Serum antibody reactivity was also detected simultaneously for L. infantum × Ehrlichia spp. or L. infantum × B. canis in 74.3% of the dogs, forB. canis × Ehrlichia spp. in 50%, and for L. infantum × B. canis ×Ehrlichia spp. in 31.4%. We agree with Oliveira et al. (2008) that the high prevalence rates of these two hemoparasites in a CVL endemic area is much more suggestive of coinfections than of antibody cross reaction among these three parasites.

T. gondii and N. caninum are two coccids that are important for animal and human public health (DUBEY et al., 1988). In the present study (southeastern Brazil), 47.3% of the dogs from a rural area were positive for the presence of anti-T. gondii (Table 1), with antibody titers ranging from 16 to 2048. In contrast, the prevalence rate of T. gondii based on serological tests in dogs living in urban areas of northeastern Brazil was only 18% (LOPES et al., 2011).

Dogs are considered sentinels for T. gondii environmental contamination, and the high prevalence of this parasite in dogs in this rural settlement demonstrates its wide distribution in that region. The owners of these dogs allowed them to roam outside home, which presumably placed them in closer contact with other sources of animal products and higher exposure to T. gondii oocysts from cats roaming freely in the area. It is well known that the presence of cats and their close contact with dogs are important factors in the epidemiology of the disease (DUBEY; BEATTIE, 1988). Thus, the presence of cats in this rural settlement may have favored the dispersion of oocysts and increased the risk of environmental contamination.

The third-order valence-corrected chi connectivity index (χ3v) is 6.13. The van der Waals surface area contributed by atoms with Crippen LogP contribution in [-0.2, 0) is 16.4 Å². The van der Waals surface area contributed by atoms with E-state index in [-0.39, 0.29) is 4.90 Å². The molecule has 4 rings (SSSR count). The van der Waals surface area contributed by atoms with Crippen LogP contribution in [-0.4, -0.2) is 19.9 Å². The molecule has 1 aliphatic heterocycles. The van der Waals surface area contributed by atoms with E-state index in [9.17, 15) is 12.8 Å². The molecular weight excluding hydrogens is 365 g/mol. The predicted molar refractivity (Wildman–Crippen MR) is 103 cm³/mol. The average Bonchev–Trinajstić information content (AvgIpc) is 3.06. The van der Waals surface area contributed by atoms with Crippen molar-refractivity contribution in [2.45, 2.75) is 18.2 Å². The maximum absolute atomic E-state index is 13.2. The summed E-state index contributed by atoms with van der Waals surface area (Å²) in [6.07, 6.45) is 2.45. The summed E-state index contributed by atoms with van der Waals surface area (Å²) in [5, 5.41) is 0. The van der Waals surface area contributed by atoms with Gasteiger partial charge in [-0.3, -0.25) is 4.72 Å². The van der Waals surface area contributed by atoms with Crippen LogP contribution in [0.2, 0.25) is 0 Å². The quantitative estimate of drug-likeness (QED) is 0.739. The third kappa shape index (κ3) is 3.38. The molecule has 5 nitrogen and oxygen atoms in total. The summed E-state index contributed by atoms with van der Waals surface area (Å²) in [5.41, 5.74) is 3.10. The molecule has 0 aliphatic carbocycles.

In contrast, these dogs showed a very low seroprevalence of anti-N. caninum antibody, which reached only 6.5% (Table 1), with antibody titers from 100 to 6400. Azevedo et al. (2005) reported a similarly low seroprevalence in dogs in northeastern Brazil (8.4%), which was much lower than that reported by Gennari et al. (2002) for dogs in the city of São Paulo, SP (18%) and by Souza et al. (2002) for dogs in a rural area in the state of Paraná (21.6%). In fact, this low prevalence was surprising due to the presence of cattle on most of the properties in the rural settlement, which could contribute to increase the risk of transmission of neosporosis; however, there was no data about Neospora infection in cattle in that area.

Simultaneous seroreactivity was also detected againstLeishmania and coccidial parasites (Toxoplasma and Neospora) in addition toEhrlichia and Babesia in different degrees of association (Table 2) suggestive of coinfection, which require further studies.

Some protozoan parasites are known to be immunosuppressive and may predispose the host to the invasion and proliferation of other concomitant parasites or bacteria (PINELLI et al., 1994). Although antibody reactivity between L. infantum and other parasites was observed (Table 3), a significant association was observed only between L. infantum and T. gondii (X2 = 6.47; p = 0.01), suggesting immunosuppression caused by Leishmania spp., which could enhance the susceptibility of dogs to coccidian parasites. However, this hypothesis lacks scientific corroboration. In contrast, no statistically significant parasitic association was detected between L. infantum and B. canis orN. caninum and E. canis (Table 3). This is consistent with studies ofN. caninum (GRECA et al., 2010; ANDREOTTI et al., 2006) that revealed no parasitic association as well as correlation in dogs naturally infected with Leishmania spp. Nevertheless, it is important to emphasize that these positive dogs for T. gondii and Leishmaniashared the same habitat marked by poor sanitary conditions, the presence of sand flies, coccidian oocysts, ticks and animals positive for different parasitic diseases, and were therefore equally exposed to many risk factors for the infection.